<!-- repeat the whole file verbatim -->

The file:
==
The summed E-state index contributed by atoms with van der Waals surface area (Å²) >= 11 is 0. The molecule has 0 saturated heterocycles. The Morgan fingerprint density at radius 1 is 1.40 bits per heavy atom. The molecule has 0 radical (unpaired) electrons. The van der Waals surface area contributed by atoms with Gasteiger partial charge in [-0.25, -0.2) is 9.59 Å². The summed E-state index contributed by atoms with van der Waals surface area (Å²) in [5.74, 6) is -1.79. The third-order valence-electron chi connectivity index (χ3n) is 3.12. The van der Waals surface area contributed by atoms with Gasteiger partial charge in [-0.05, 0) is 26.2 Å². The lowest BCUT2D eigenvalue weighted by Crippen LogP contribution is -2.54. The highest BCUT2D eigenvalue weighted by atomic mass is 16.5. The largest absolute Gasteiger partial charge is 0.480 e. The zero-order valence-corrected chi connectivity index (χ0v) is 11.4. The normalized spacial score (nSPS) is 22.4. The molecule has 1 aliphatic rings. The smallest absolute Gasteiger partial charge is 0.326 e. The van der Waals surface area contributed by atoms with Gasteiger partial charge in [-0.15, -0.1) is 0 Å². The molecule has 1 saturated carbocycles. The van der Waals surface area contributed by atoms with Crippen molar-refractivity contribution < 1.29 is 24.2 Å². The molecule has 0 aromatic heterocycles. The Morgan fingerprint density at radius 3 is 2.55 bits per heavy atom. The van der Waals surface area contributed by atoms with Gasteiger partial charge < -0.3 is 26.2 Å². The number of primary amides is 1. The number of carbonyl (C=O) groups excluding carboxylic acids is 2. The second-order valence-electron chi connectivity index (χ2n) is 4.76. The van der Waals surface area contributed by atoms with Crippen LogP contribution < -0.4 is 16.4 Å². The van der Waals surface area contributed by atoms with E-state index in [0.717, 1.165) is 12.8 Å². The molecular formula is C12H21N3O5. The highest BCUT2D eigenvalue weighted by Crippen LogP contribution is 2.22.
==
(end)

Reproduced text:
The summed E-state index contributed by atoms with van der Waals surface area (Å²) >= 11 is 0. The molecule has 0 saturated heterocycles. The Morgan fingerprint density at radius 1 is 1.40 bits per heavy atom. The molecule has 0 radical (unpaired) electrons. The van der Waals surface area contributed by atoms with Gasteiger partial charge in [-0.25, -0.2) is 9.59 Å². The summed E-state index contributed by atoms with van der Waals surface area (Å²) in [5.74, 6) is -1.79. The third-order valence-electron chi connectivity index (χ3n) is 3.12. The van der Waals surface area contributed by atoms with Gasteiger partial charge in [-0.05, 0) is 26.2 Å². The lowest BCUT2D eigenvalue weighted by Crippen LogP contribution is -2.54. The highest BCUT2D eigenvalue weighted by atomic mass is 16.5. The largest absolute Gasteiger partial charge is 0.480 e. The zero-order valence-corrected chi connectivity index (χ0v) is 11.4. The normalized spacial score (nSPS) is 22.4. The molecule has 1 aliphatic rings. The smallest absolute Gasteiger partial charge is 0.326 e. The van der Waals surface area contributed by atoms with Gasteiger partial charge in [-0.15, -0.1) is 0 Å². The molecule has 1 saturated carbocycles. The van der Waals surface area contributed by atoms with Crippen molar-refractivity contribution < 1.29 is 24.2 Å². The molecule has 0 aromatic heterocycles. The Morgan fingerprint density at radius 3 is 2.55 bits per heavy atom. The van der Waals surface area contributed by atoms with Gasteiger partial charge < -0.3 is 26.2 Å². The number of primary amides is 1. The number of carbonyl (C=O) groups excluding carboxylic acids is 2. The second-order valence-electron chi connectivity index (χ2n) is 4.76. The van der Waals surface area contributed by atoms with Crippen LogP contribution < -0.4 is 16.4 Å². The van der Waals surface area contributed by atoms with E-state index in [0.717, 1.165) is 12.8 Å². The molecular formula is C12H21N3O5. The highest BCUT2D eigenvalue weighted by Crippen LogP contribution is 2.22.